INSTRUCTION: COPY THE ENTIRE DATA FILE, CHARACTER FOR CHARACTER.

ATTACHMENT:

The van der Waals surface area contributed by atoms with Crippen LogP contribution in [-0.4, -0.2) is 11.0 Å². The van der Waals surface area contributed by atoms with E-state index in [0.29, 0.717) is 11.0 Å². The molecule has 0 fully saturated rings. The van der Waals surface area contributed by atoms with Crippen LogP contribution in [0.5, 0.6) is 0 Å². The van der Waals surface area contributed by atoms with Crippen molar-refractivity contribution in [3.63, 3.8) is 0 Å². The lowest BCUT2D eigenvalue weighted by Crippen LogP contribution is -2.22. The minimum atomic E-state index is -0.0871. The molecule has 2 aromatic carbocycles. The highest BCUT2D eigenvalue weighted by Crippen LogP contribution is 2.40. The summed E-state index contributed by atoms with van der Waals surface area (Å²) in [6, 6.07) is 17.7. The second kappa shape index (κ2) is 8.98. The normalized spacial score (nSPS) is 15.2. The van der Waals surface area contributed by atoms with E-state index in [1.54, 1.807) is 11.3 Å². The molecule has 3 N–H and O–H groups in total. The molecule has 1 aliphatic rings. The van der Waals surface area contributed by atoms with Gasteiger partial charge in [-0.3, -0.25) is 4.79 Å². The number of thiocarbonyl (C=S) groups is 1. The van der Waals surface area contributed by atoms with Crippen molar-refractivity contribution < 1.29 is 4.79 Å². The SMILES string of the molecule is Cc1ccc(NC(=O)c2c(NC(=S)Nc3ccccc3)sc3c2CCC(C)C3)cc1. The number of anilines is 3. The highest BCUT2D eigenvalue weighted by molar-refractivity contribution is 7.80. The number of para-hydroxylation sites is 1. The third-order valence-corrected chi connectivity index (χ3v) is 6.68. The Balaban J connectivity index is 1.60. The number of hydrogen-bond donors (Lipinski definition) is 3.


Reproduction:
The van der Waals surface area contributed by atoms with Crippen LogP contribution in [-0.4, -0.2) is 11.0 Å². The van der Waals surface area contributed by atoms with E-state index in [0.29, 0.717) is 11.0 Å². The molecule has 0 fully saturated rings. The van der Waals surface area contributed by atoms with Crippen LogP contribution in [0.5, 0.6) is 0 Å². The van der Waals surface area contributed by atoms with Crippen molar-refractivity contribution in [3.63, 3.8) is 0 Å². The lowest BCUT2D eigenvalue weighted by Crippen LogP contribution is -2.22. The minimum atomic E-state index is -0.0871. The molecule has 2 aromatic carbocycles. The highest BCUT2D eigenvalue weighted by Crippen LogP contribution is 2.40. The summed E-state index contributed by atoms with van der Waals surface area (Å²) in [6, 6.07) is 17.7. The second kappa shape index (κ2) is 8.98. The normalized spacial score (nSPS) is 15.2. The van der Waals surface area contributed by atoms with E-state index in [1.54, 1.807) is 11.3 Å². The molecule has 3 N–H and O–H groups in total. The molecule has 1 aliphatic rings. The van der Waals surface area contributed by atoms with Gasteiger partial charge in [-0.3, -0.25) is 4.79 Å². The number of thiocarbonyl (C=S) groups is 1. The van der Waals surface area contributed by atoms with Crippen molar-refractivity contribution < 1.29 is 4.79 Å². The SMILES string of the molecule is Cc1ccc(NC(=O)c2c(NC(=S)Nc3ccccc3)sc3c2CCC(C)C3)cc1. The number of anilines is 3. The highest BCUT2D eigenvalue weighted by molar-refractivity contribution is 7.80. The number of para-hydroxylation sites is 1. The third-order valence-corrected chi connectivity index (χ3v) is 6.68. The Balaban J connectivity index is 1.60. The number of hydrogen-bond donors (Lipinski definition) is 3.